“Whenever you talk about trying to reverse engineer something from the real world, most often today you have multiple materials in your objects,” explained Ken Steffey, director of Product Management at FARO. “One example we can scan is a hand drill. And the hand drill will have different pieces of plastic and metal and overmolded rubber, which all need to be understood if you’re going to reverse engineer it properly. Without color, you’re trying to refer to a photo reference or have the object beside you to understand which part of the scan relates to which material.”
For an illustration of this concept, look at the picture below. It shows a scanned point cloud of the handle of a FARO scanner. With color data turned off, the object appears to be constructed of a single piece of plastic.
A FARO handle scanned without the use of color.
However, as soon as color data is turned on, it becomes clear that the handle is made of multiple pieces:
The same FARO handle scanned with color.
Color data also provides enormous benefits to those scanning larger, more complex parts and assemblies.
“The other area where we see a lot of need for [color scanning] is in the automotive aftermarket. And in that area, you have a lot of parts and components. You’ll have hoses, wires, clamps and all kinds of different pieces and parts that, in a 3D point cloud, all look exactly the same. So, you can’t tell what’s what and where one thing starts and stops. All of a sudden, you scan it in color and it becomes very, very clear that this is a clamp, this is a hose, this is a bracket, this one’s metal, this one’s plastic—things like that. So, imagine anything that a customer’s trying to do for reverse engineering, all of a sudden it lets you see where the different pieces of your assembly are really clearly,” Steffey said.
In other applications, the advantages of color scanning are more apparent still. In the world of GLAM (galleries, libraries, archives, and museums), 3D scanners are used for historical and scientific preservation. Since most real-world objects are already…well, in color, it only makes sense to try and preserve that color. Would a grayscale version of The Starry Night be just as alluring? Almost certainly not.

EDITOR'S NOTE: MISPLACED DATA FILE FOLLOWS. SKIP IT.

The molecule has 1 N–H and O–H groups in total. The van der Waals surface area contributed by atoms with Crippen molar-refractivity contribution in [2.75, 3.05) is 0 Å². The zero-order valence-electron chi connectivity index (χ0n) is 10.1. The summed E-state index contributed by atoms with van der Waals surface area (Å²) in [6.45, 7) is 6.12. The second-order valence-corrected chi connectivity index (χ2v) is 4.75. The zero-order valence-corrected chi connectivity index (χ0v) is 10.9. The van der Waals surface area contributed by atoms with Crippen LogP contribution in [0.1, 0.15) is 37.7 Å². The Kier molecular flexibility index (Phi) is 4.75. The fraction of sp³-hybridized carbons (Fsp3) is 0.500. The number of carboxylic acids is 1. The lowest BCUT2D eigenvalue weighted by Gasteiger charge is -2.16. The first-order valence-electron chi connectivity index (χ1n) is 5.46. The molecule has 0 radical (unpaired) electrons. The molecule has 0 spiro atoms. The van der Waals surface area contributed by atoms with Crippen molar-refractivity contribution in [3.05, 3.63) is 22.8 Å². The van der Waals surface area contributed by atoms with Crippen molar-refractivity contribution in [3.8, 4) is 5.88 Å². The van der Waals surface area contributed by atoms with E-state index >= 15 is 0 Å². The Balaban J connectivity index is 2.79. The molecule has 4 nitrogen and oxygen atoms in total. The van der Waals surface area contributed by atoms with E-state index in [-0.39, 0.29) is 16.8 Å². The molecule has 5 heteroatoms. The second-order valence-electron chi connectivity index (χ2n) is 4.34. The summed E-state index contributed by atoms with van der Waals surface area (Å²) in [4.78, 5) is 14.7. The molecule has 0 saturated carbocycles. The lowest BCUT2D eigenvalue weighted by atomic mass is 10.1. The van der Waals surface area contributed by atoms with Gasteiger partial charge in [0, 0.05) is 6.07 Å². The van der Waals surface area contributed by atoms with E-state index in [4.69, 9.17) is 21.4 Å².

A Single Process Workflow
FARO 3D scanning tools in action.
For those experienced with using 3D scanning tools, the FARO 8-Axis Design ScanArm and PRIZM Laser Line Probe will be intuitive to pick up and use. For novices, the learning curve may be about half a day, according to Steffey. Add another three to five days to learn the ropes of the software, and you should be ready to begin reverse engineering.
“When you think about the time savings, if you try to use traditional hand tools to reverse engineer some of these parts, you could easily spend a week trying to reverse engineer it,” Steffey said. “Once you learn these tools, it’s a few hours’ operation. So, the time invested is well worth it.”
The PRIZM Laser Line Probe further reduces complexity by offering a single process workflow—scan the object once, and all the details, colors included, are exactly where they need to be. It’s a turnkey solution for high resolution color data, according to Crisostomo.
Just as 1939’s The Wizard of Oz is remembered for being one of the first movies to utilize color, so too might your next engineering project benefit from the advantages of color scanning. Click here to learn more about the FARO PRIZM Laser Line Probe.
FARO Technologies had no editorial input to this post. Unless otherwise stated, all opinions are mine. —Michael Alba